Sunday, April 05, 2009

On Ian Tomlinson's death

Is it possible not feel cynical about the "accidental" death at the G20 protest?

We suspected so. The BBC blackout; the sketchy bits of information; the later-to-be-retracted red herring ("police pelted as they were trying to help"), the "post mortem examination", the witnesses contradicting the police. Like with Jean Charles de Menezes and the false statements that referred to "a bulky jacket with wires sticking out", the "accidental" death of a man at the G20 demonstration reeks fishy.

Exactly like it took Soviet officials days or weeks to tell the truth after the Chernobyl disaster, in Britain too it's becoming routine for the truth to surface after a while. It took twenty four hours for the media to learn that a 47-year-old man called Ian Tomlinson had died. What's disturbing, however, is that more and more details contradicting the official version are slowly coming out.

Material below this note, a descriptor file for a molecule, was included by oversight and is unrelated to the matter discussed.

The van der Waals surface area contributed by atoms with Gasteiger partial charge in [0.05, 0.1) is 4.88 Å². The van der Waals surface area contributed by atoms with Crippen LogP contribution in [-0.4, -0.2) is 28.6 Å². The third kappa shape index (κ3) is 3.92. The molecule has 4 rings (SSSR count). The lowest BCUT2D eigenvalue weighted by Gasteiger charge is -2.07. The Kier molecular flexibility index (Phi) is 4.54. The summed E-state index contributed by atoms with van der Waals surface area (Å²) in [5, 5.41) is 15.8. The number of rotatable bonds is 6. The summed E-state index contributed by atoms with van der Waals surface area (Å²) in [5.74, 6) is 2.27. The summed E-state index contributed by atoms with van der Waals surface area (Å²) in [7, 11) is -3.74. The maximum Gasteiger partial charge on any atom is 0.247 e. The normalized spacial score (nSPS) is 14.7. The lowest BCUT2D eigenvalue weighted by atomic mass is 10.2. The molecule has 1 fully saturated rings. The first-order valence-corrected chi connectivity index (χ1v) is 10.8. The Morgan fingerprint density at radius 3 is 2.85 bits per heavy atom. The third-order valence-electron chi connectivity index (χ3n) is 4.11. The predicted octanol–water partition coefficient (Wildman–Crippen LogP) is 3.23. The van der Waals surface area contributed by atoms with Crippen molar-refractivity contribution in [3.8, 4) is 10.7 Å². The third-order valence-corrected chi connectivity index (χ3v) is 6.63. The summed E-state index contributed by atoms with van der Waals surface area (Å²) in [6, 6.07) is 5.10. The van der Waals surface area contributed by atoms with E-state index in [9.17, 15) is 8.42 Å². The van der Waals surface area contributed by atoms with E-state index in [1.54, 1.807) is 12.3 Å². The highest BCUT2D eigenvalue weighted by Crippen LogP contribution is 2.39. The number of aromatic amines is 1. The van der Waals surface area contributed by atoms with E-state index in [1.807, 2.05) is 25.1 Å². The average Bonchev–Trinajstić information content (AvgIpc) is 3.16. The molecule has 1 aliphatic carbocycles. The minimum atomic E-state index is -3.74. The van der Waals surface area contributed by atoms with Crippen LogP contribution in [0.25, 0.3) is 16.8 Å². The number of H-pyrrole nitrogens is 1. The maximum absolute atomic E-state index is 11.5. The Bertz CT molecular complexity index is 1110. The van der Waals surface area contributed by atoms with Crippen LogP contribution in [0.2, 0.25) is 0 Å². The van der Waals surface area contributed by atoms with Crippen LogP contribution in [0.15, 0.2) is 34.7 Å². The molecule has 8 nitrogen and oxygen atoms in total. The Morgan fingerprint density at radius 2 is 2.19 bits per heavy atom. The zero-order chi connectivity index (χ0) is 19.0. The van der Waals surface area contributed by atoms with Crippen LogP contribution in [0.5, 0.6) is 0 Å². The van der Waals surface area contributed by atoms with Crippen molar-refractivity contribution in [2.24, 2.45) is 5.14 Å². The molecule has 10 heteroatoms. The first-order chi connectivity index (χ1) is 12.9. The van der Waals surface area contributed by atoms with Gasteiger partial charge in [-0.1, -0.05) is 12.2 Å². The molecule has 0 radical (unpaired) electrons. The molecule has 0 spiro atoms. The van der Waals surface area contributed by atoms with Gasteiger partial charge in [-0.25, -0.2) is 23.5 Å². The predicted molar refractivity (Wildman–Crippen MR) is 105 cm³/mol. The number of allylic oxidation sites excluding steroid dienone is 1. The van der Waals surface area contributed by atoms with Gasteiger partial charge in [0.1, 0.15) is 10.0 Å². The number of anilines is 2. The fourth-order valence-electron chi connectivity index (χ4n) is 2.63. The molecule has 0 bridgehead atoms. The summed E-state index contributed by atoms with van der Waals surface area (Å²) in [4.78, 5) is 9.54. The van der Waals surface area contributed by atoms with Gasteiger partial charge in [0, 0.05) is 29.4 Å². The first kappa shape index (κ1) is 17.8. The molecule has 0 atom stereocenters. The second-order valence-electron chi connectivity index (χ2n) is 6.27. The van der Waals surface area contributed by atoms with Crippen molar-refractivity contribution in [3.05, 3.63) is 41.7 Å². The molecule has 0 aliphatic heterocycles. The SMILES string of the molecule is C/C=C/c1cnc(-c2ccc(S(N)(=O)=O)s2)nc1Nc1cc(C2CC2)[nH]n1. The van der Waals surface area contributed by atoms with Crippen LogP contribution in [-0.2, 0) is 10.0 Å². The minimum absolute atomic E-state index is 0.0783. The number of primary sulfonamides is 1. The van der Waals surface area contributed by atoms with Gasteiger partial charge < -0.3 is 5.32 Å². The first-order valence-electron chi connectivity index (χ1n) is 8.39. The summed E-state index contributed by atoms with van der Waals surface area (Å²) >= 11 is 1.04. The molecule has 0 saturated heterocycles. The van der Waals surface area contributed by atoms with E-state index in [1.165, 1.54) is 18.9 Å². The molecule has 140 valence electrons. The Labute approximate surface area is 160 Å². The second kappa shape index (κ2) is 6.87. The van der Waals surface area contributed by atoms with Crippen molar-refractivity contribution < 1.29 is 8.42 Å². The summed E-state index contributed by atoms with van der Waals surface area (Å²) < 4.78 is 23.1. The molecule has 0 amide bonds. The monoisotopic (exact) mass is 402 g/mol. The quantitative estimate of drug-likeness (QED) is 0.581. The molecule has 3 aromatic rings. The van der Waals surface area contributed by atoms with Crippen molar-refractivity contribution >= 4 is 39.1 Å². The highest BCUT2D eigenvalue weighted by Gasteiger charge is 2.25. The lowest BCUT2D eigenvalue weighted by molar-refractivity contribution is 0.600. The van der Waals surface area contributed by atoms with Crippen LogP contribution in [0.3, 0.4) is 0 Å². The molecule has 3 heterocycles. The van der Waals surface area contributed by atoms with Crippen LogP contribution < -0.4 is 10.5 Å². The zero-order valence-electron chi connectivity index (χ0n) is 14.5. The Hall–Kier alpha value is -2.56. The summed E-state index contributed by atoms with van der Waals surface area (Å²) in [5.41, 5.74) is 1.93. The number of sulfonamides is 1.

Today the Observer is reporting allegations that Tomlinson may have actually been seriously manhandled or even violently pushed by the police, citing several witnesses who made an official statement to the Independent Police Complaints Commission.

A LibDem MP is calling for a full inquest with a jury. The police have nothing to fear. Even in the off-chance they were found to have done something dodgy, the judge would probably order to call it 'an open verdict'.

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